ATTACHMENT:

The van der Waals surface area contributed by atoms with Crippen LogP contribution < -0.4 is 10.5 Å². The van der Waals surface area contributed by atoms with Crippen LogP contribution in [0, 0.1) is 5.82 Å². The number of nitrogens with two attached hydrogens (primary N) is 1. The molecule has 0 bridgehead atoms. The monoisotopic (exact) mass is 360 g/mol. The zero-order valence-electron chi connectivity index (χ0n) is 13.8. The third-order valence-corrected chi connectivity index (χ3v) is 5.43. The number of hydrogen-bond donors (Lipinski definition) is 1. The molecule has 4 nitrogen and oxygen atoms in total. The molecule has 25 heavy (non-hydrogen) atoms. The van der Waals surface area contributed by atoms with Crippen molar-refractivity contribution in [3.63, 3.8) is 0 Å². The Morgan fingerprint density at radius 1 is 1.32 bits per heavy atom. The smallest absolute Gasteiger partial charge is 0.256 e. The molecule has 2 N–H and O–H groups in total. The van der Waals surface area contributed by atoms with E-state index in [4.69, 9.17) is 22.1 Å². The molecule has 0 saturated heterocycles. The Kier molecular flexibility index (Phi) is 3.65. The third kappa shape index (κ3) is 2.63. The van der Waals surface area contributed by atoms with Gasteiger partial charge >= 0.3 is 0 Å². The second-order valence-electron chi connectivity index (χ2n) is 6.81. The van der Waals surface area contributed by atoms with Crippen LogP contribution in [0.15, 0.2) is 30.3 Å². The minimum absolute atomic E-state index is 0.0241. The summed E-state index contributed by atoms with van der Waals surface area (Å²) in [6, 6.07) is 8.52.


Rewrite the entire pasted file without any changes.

The van der Waals surface area contributed by atoms with Crippen LogP contribution < -0.4 is 10.5 Å². The van der Waals surface area contributed by atoms with Crippen LogP contribution in [0, 0.1) is 5.82 Å². The number of nitrogens with two attached hydrogens (primary N) is 1. The molecule has 0 bridgehead atoms. The monoisotopic (exact) mass is 360 g/mol. The zero-order valence-electron chi connectivity index (χ0n) is 13.8. The third-order valence-corrected chi connectivity index (χ3v) is 5.43. The number of hydrogen-bond donors (Lipinski definition) is 1. The molecule has 4 nitrogen and oxygen atoms in total. The molecule has 25 heavy (non-hydrogen) atoms. The van der Waals surface area contributed by atoms with Crippen molar-refractivity contribution in [3.63, 3.8) is 0 Å². The Morgan fingerprint density at radius 1 is 1.32 bits per heavy atom. The smallest absolute Gasteiger partial charge is 0.256 e. The molecule has 2 N–H and O–H groups in total. The van der Waals surface area contributed by atoms with E-state index in [4.69, 9.17) is 22.1 Å². The molecule has 0 saturated heterocycles. The Kier molecular flexibility index (Phi) is 3.65. The third kappa shape index (κ3) is 2.63. The van der Waals surface area contributed by atoms with Gasteiger partial charge >= 0.3 is 0 Å². The second-order valence-electron chi connectivity index (χ2n) is 6.81. The van der Waals surface area contributed by atoms with Crippen LogP contribution in [0.15, 0.2) is 30.3 Å². The minimum absolute atomic E-state index is 0.0241. The summed E-state index contributed by atoms with van der Waals surface area (Å²) in [6, 6.07) is 8.52.